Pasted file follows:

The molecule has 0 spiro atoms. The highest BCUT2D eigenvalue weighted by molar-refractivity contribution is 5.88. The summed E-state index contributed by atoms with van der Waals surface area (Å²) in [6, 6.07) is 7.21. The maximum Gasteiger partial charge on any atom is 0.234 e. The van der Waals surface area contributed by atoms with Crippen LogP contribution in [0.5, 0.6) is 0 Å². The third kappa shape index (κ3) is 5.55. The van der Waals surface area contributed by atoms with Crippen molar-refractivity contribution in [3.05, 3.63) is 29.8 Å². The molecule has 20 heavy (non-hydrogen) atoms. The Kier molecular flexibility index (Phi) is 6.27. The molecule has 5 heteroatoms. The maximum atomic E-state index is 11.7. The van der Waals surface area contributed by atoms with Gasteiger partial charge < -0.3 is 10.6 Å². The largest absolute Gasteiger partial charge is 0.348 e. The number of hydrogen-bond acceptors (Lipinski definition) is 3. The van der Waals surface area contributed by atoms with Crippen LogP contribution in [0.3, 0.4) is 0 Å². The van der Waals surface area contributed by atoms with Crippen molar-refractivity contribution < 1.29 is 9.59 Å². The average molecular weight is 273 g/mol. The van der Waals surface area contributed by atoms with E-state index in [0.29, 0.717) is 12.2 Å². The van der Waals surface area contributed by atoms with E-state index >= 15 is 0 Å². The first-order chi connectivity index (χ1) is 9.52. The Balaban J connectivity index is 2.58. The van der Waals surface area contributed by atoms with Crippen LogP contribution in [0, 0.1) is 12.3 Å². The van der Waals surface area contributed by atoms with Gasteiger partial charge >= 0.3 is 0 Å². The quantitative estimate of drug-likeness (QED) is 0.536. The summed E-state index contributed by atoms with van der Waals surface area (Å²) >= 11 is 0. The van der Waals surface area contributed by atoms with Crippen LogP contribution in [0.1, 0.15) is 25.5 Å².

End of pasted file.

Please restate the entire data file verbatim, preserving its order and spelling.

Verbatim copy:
The molecule has 0 spiro atoms. The highest BCUT2D eigenvalue weighted by molar-refractivity contribution is 5.88. The summed E-state index contributed by atoms with van der Waals surface area (Å²) in [6, 6.07) is 7.21. The maximum Gasteiger partial charge on any atom is 0.234 e. The van der Waals surface area contributed by atoms with Crippen LogP contribution in [0.5, 0.6) is 0 Å². The third kappa shape index (κ3) is 5.55. The van der Waals surface area contributed by atoms with Crippen molar-refractivity contribution in [3.05, 3.63) is 29.8 Å². The molecule has 20 heavy (non-hydrogen) atoms. The Kier molecular flexibility index (Phi) is 6.27. The molecule has 5 heteroatoms. The maximum atomic E-state index is 11.7. The van der Waals surface area contributed by atoms with Gasteiger partial charge < -0.3 is 10.6 Å². The largest absolute Gasteiger partial charge is 0.348 e. The number of hydrogen-bond acceptors (Lipinski definition) is 3. The van der Waals surface area contributed by atoms with Crippen LogP contribution in [0.3, 0.4) is 0 Å². The van der Waals surface area contributed by atoms with Crippen molar-refractivity contribution < 1.29 is 9.59 Å². The average molecular weight is 273 g/mol. The van der Waals surface area contributed by atoms with E-state index in [0.29, 0.717) is 12.2 Å². The van der Waals surface area contributed by atoms with E-state index >= 15 is 0 Å². The first-order chi connectivity index (χ1) is 9.52. The Balaban J connectivity index is 2.58. The van der Waals surface area contributed by atoms with Crippen LogP contribution in [0, 0.1) is 12.3 Å². The van der Waals surface area contributed by atoms with Gasteiger partial charge >= 0.3 is 0 Å². The quantitative estimate of drug-likeness (QED) is 0.536. The summed E-state index contributed by atoms with van der Waals surface area (Å²) >= 11 is 0. The van der Waals surface area contributed by atoms with Crippen LogP contribution in [0.1, 0.15) is 25.5 Å².